It is all too easy to appear the stupid American when traveling. Thankfully, Claire helped me to no end in apologies and negotiating our way past the flowers, fruits, vegetables, and other offerings. Nothing bounced off our car in anger. If anyone hurled insults or curses, I didn’t hear them. Instead, the people accepted my clumsiness with humor, but I doubt it would have gone so well without the help of my assistant.

There are so many historical images from World War II. I made many copy photos while at the National Archives from their photographic holdings. I hope the world will never forget the service and sacrifices of the Allied soldiers and sailors.

USS Emmons ohama
US Navy painting by one of the military artists who were at the invasion
Normandy Invasion
A sunken vessel remains at Utah Beach, memory of the invasion

 

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Last man to leave the ship

Some years ago, when I worked for National Geographic magazine, I was assigned to do pre-research for a fun story being written by Priit Vesilind. The Steamship Republic had been found in extremely deep water by the treasure hunting company, Odyssey Marine Engineering. The ship went down in a mighty storm after the steam engine stalled. Despite the storm, most of the passengers and crew survived the shipwreck, as did the gold that she was carrying for the banks in New Orleans. One of the heroes who helped passengers survive that day was a young, Union army officer named Louis Caziarc.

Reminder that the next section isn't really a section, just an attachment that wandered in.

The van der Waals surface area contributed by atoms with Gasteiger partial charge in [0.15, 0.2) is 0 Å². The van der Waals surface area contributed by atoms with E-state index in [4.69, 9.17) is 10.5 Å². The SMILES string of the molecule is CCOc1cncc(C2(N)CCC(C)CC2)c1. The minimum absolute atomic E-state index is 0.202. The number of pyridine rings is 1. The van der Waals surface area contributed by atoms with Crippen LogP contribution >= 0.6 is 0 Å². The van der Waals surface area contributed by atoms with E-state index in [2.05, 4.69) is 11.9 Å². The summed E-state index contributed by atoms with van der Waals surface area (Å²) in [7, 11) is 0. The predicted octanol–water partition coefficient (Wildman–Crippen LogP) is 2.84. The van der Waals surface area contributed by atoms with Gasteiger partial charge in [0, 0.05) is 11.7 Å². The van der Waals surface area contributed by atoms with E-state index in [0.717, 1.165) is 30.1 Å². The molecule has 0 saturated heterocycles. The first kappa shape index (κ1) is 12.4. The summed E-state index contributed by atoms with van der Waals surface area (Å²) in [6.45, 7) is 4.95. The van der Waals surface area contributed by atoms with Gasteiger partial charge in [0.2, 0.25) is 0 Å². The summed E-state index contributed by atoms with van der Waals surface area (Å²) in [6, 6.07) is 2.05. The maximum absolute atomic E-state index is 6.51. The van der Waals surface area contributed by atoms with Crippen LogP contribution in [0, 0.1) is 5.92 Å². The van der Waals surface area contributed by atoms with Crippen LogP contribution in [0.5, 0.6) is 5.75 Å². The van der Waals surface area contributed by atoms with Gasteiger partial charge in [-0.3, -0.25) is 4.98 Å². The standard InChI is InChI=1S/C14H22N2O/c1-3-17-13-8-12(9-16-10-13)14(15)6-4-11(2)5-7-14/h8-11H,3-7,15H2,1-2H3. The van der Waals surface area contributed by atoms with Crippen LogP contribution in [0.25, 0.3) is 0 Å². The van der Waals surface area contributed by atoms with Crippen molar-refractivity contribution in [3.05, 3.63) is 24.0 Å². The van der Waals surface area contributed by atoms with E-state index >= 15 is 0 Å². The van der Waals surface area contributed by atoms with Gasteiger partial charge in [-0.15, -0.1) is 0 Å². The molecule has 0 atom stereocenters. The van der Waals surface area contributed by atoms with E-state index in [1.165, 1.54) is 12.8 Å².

I have a love of quirky people. I guess in that regard, I’m like all writers and photographers. We tend to be attracted to the ones with interesting stories. But a problem with that approach to story telling is that such people are not representative of the population at large, so one must be careful about drawing generalized conclusions from the tales of such men or women. That was a corollary of something I’d discovered when I was an art researcher for the magazine: when choosing reference photos of animals, artists tend to pick the photos that show anomalies. That is probably because the animal looks distinctive, or different, and artists, like writers, tend to appreciate the unique. Problem is, those anomalies make poor reference for the population in general. I discovered that on a story about lions in the Ngoro Ngoro crater. I had passed to the artist some photos of lions in zoos, to use as reference, but hadn’t considered that lions in zoos are an inbred population, and they do show unique, or non-representative physical traits.

As I researched the passengers on the Republic when she sank, I came across Caziarc, a young Union Army officer from Boston who was returning to the south from a long, well-deserved leave after the Civil War had ended. He was a lieutenant, and aide-de-camp of General Canby, who was in charge of the Restoration of Louisiana, South Carolina, and North Carolina.